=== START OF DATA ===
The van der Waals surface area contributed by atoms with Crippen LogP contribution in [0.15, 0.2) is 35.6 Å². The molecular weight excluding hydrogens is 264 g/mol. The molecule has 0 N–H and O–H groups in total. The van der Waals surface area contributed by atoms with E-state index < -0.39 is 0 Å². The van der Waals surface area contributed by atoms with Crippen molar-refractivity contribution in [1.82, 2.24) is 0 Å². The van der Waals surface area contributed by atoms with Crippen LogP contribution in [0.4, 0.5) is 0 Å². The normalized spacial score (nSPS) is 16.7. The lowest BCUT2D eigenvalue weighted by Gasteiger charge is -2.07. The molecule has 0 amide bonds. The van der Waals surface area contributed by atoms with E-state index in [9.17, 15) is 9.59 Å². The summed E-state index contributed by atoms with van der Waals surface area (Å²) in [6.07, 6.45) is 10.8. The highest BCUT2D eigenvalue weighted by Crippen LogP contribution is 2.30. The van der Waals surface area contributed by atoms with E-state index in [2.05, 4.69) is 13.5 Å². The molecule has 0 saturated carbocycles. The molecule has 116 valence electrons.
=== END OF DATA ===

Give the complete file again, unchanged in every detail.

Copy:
The van der Waals surface area contributed by atoms with Crippen LogP contribution in [0.15, 0.2) is 35.6 Å². The molecular weight excluding hydrogens is 264 g/mol. The molecule has 0 N–H and O–H groups in total. The van der Waals surface area contributed by atoms with E-state index < -0.39 is 0 Å². The van der Waals surface area contributed by atoms with Crippen molar-refractivity contribution in [1.82, 2.24) is 0 Å². The van der Waals surface area contributed by atoms with Crippen LogP contribution in [0.4, 0.5) is 0 Å². The normalized spacial score (nSPS) is 16.7. The lowest BCUT2D eigenvalue weighted by Gasteiger charge is -2.07. The molecule has 0 amide bonds. The van der Waals surface area contributed by atoms with E-state index in [9.17, 15) is 9.59 Å². The summed E-state index contributed by atoms with van der Waals surface area (Å²) in [6.07, 6.45) is 10.8. The highest BCUT2D eigenvalue weighted by Crippen LogP contribution is 2.30. The van der Waals surface area contributed by atoms with E-state index in [2.05, 4.69) is 13.5 Å². The molecule has 0 saturated carbocycles. The molecule has 116 valence electrons.